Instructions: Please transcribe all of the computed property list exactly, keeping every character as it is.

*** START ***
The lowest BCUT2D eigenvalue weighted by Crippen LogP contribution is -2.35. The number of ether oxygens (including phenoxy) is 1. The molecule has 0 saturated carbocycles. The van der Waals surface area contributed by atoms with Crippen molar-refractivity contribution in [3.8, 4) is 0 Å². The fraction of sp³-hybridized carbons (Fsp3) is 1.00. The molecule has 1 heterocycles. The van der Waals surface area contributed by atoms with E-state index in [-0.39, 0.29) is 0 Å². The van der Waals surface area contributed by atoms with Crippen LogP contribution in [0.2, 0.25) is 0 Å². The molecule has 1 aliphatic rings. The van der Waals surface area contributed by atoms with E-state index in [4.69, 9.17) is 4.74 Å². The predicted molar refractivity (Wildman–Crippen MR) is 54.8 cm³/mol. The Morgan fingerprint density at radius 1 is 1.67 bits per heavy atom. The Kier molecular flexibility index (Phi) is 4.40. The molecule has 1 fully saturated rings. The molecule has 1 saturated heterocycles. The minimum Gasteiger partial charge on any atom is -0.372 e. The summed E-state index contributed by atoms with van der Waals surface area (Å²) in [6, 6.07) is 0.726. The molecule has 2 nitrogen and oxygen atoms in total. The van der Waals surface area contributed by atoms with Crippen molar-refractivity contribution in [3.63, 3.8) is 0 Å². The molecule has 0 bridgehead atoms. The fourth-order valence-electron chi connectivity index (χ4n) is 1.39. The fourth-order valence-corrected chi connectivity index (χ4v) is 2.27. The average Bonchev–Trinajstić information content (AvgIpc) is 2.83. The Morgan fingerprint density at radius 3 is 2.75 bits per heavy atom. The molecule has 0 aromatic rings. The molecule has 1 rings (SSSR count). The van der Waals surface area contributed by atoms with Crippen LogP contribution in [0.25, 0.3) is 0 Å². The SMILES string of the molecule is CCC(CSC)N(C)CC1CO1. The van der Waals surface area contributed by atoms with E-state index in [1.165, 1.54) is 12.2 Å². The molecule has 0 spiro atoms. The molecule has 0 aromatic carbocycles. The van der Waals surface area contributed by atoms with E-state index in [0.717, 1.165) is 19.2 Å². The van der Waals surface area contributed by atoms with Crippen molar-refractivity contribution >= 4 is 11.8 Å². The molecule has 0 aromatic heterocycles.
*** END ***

The lowest BCUT2D eigenvalue weighted by Crippen LogP contribution is -2.35. The number of ether oxygens (including phenoxy) is 1. The molecule has 0 saturated carbocycles. The van der Waals surface area contributed by atoms with Crippen molar-refractivity contribution in [3.8, 4) is 0 Å². The fraction of sp³-hybridized carbons (Fsp3) is 1.00. The molecule has 1 heterocycles. The van der Waals surface area contributed by atoms with E-state index in [-0.39, 0.29) is 0 Å². The van der Waals surface area contributed by atoms with Crippen LogP contribution in [0.2, 0.25) is 0 Å². The molecule has 1 aliphatic rings. The van der Waals surface area contributed by atoms with E-state index in [4.69, 9.17) is 4.74 Å². The predicted molar refractivity (Wildman–Crippen MR) is 54.8 cm³/mol. The Morgan fingerprint density at radius 1 is 1.67 bits per heavy atom. The Kier molecular flexibility index (Phi) is 4.40. The molecule has 1 fully saturated rings. The molecule has 1 saturated heterocycles. The minimum Gasteiger partial charge on any atom is -0.372 e. The summed E-state index contributed by atoms with van der Waals surface area (Å²) in [6, 6.07) is 0.726. The molecule has 2 nitrogen and oxygen atoms in total. The van der Waals surface area contributed by atoms with Crippen molar-refractivity contribution in [3.63, 3.8) is 0 Å². The molecule has 0 bridgehead atoms. The fourth-order valence-electron chi connectivity index (χ4n) is 1.39. The fourth-order valence-corrected chi connectivity index (χ4v) is 2.27. The average Bonchev–Trinajstić information content (AvgIpc) is 2.83. The Morgan fingerprint density at radius 3 is 2.75 bits per heavy atom. The molecule has 0 aromatic rings. The molecule has 1 rings (SSSR count). The van der Waals surface area contributed by atoms with Crippen LogP contribution in [0.25, 0.3) is 0 Å². The SMILES string of the molecule is CCC(CSC)N(C)CC1CO1. The van der Waals surface area contributed by atoms with E-state index in [1.165, 1.54) is 12.2 Å². The molecule has 0 spiro atoms. The molecule has 0 aromatic carbocycles. The van der Waals surface area contributed by atoms with E-state index in [0.717, 1.165) is 19.2 Å². The van der Waals surface area contributed by atoms with Crippen molar-refractivity contribution >= 4 is 11.8 Å². The molecule has 0 aromatic heterocycles.